Frank Sinatra has one of the most intoxicating voices I have ever heard. Within 1 minute of listening to Track 1, ‘The September of My Years’, I was captivated. My heart ‘pinged’ a little within the opening bars of “September of My Years” and I was transported to New York on a cool autumn’s day, the leaves falling off the trees in Central Park, as Sinatra vividly recalled seasons past. There were moments where I stopped and closed my eyes and soaked up the velvety tones of Sinatra’s vocal, I know it sounds corny, but I’m a corny kind of person. This album is O.T.T in an instrumental sense; Sinatra is accompanied by a full orchestra complete with strings and woodwind section. The album plays like a dramatic Hollywood film score, but has a vulnerability and wistfulness to it. Intentional or not, in essence “September of My Years” was a concept album, hence the retrospective theme and the constant comparisons of love and life to the four seasons, and particularly centering on fall/autumn and how it pertained a period in one’s life. ‘It Was a Very Good Year’ is a lovely recollection of teenage memories, although the serious themes of the track were tainted by my recollection of a certain Simpson’s episode featuring a satirical re-make, aptly titled ‘It Was a Very Good Beer’. This is proof that Sinatra’s work still carries through to popular culture today. “September of My Years” was more than enjoyable to listen to, it’s an enchanting collection of well-chosen songs that together, tell a wonderful story. After my first listen, I sat in silence and just kind of reflected back on the album; it took me a while to come back down to earth. I honestly think I fell head over heels in love with Frank Sinatra, and I may take a while to recover.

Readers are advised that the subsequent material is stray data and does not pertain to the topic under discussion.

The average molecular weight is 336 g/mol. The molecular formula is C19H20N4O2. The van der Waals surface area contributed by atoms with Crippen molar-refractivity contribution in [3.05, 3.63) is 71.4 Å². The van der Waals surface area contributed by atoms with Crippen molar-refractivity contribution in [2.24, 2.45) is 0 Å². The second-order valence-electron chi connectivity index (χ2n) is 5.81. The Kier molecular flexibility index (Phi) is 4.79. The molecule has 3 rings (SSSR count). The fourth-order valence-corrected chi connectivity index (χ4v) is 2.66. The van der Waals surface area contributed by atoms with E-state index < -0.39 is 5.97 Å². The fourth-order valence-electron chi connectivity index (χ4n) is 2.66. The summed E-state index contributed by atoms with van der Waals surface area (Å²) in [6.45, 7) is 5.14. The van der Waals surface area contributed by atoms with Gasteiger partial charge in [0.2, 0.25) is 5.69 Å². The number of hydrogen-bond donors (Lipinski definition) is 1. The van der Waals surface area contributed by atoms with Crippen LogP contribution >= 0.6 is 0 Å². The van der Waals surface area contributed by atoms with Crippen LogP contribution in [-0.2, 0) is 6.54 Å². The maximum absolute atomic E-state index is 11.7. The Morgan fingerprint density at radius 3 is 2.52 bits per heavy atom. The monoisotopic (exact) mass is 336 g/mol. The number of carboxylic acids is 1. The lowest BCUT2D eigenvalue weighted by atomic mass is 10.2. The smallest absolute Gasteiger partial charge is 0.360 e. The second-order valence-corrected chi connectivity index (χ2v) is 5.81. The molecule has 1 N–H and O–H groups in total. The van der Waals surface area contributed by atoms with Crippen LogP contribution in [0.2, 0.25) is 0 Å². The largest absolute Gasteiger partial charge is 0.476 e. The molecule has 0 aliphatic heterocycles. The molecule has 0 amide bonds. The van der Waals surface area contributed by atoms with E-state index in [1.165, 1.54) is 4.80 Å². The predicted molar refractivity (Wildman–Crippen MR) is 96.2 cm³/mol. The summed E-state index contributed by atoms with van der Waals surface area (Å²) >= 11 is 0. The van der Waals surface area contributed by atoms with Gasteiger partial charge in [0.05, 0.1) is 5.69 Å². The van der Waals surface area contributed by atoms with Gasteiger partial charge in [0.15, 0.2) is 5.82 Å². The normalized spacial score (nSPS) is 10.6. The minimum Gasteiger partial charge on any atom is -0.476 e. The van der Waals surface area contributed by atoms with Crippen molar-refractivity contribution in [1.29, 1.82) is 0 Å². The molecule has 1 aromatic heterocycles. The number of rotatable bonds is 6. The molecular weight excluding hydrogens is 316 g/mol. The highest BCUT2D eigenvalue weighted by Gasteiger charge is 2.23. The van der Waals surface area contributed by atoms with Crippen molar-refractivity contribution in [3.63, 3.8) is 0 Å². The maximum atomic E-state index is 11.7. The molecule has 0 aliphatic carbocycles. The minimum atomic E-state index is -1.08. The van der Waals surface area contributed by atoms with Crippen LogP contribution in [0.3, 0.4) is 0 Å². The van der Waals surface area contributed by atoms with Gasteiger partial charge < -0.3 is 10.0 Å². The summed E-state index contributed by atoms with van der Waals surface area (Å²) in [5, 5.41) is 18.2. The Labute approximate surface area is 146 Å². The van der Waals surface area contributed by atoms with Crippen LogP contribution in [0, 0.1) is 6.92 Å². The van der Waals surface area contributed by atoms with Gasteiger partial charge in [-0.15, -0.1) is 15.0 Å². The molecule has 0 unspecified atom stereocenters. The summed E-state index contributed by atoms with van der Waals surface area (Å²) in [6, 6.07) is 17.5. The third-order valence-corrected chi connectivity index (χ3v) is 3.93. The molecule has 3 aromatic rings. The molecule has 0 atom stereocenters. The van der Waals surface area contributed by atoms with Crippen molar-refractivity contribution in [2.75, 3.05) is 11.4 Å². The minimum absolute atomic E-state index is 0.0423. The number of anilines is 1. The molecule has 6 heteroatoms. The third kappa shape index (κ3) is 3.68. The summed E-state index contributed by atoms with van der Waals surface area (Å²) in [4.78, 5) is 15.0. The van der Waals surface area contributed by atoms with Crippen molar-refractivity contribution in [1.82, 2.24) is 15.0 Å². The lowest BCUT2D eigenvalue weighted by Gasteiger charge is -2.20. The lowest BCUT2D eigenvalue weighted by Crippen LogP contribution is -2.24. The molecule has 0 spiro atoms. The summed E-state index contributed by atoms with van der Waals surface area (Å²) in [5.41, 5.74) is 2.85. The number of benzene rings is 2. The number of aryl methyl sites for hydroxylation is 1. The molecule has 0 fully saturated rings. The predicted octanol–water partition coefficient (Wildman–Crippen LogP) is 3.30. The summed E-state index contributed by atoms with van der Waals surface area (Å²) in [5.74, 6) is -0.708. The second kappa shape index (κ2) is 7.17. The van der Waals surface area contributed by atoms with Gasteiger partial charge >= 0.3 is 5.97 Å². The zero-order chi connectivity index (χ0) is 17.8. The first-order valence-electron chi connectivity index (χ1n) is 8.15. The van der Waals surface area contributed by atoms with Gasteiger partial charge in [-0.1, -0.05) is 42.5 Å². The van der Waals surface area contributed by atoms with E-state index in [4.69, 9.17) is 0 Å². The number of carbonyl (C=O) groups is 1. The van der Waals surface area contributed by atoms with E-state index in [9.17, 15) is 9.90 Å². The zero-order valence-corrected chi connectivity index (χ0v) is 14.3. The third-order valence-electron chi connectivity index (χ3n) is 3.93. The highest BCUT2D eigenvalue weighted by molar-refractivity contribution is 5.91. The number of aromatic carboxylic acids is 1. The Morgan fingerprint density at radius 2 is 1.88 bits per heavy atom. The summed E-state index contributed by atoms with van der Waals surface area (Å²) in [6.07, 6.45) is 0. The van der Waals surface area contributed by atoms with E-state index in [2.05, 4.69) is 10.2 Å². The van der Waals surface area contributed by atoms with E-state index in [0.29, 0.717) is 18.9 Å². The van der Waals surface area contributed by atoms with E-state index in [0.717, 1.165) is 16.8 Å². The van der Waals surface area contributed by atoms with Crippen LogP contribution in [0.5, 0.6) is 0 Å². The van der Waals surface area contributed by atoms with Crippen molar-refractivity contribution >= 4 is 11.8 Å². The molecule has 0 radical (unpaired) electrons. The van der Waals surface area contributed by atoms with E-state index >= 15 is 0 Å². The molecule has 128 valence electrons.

Frank Sinatra had just turned fifty when he recorded this album, which finds him in a state of reflection. Almost every song here eulogises lost youth or reminisces moments of time gone by, which seems a bit premature for a fifty year old. It was a different time, I guess. Sinatra released over thirty albums in the 1960’s and this one is widely considered his finest work of the decade. Winning Grammy awards for Album of the Year, Best Vocal Performance (Male) and Best Instrumental Arrangement, it certainly sounds wonderful. Sinatra is in top form and his voice flows through the music like scotch whiskey over ice. The orchestration is magic, drenching the songs in melancholic nostalgia. It’s a bit like complimenting a boring movie’s cinematography I guess, because most of the album failed to hold my interest. All the albums tracks are fairly slow and sound very similar. It would be perfect background music when you’re visiting your grandparents. I did, however, enjoy ‘Don’t Wait Too Long’, ‘Hello, Young Lovers’, ‘This Is All I Ask’ and, of course, the album’s centerpiece ‘It Was a Very Good Year’. Like many people, my first exposure to that song was Homer singing about drinking some very good beer when he was seventeen. I now hold it as one of my favourite songs of all time. It never fails to give me goosebumps and Gordon Jenkin’s arrangement is just breathtaking. That song is possibly the strongest case for this record being on the list. If you’re a Sinatra nut, you’ll probably love this. I’m a casual fan, and I tend to like his snappier tunes. I’d choose his “Songs for Swinging’ Lovers” album over this, but that’s from a different decade.